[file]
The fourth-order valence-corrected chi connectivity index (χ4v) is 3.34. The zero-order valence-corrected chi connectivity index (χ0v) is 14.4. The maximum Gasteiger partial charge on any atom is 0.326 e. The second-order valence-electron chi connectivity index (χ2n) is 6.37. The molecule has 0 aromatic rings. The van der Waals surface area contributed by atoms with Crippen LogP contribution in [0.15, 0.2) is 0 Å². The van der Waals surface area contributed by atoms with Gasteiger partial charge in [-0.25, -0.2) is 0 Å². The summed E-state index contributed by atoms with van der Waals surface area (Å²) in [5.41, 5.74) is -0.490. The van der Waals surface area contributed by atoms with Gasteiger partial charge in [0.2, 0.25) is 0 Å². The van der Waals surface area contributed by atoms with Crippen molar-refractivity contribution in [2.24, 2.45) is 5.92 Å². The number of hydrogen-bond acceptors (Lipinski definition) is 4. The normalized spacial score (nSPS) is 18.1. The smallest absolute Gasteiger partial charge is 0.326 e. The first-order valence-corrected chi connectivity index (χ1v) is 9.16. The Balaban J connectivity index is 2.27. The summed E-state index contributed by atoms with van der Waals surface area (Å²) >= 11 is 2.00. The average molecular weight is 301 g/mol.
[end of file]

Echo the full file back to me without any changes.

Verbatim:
The fourth-order valence-corrected chi connectivity index (χ4v) is 3.34. The zero-order valence-corrected chi connectivity index (χ0v) is 14.4. The maximum Gasteiger partial charge on any atom is 0.326 e. The second-order valence-electron chi connectivity index (χ2n) is 6.37. The molecule has 0 aromatic rings. The van der Waals surface area contributed by atoms with Crippen LogP contribution in [0.15, 0.2) is 0 Å². The van der Waals surface area contributed by atoms with Gasteiger partial charge in [-0.25, -0.2) is 0 Å². The summed E-state index contributed by atoms with van der Waals surface area (Å²) in [5.41, 5.74) is -0.490. The van der Waals surface area contributed by atoms with Gasteiger partial charge in [0.2, 0.25) is 0 Å². The van der Waals surface area contributed by atoms with Crippen molar-refractivity contribution in [2.24, 2.45) is 5.92 Å². The number of hydrogen-bond acceptors (Lipinski definition) is 4. The normalized spacial score (nSPS) is 18.1. The smallest absolute Gasteiger partial charge is 0.326 e. The first-order valence-corrected chi connectivity index (χ1v) is 9.16. The Balaban J connectivity index is 2.27. The summed E-state index contributed by atoms with van der Waals surface area (Å²) >= 11 is 2.00. The average molecular weight is 301 g/mol.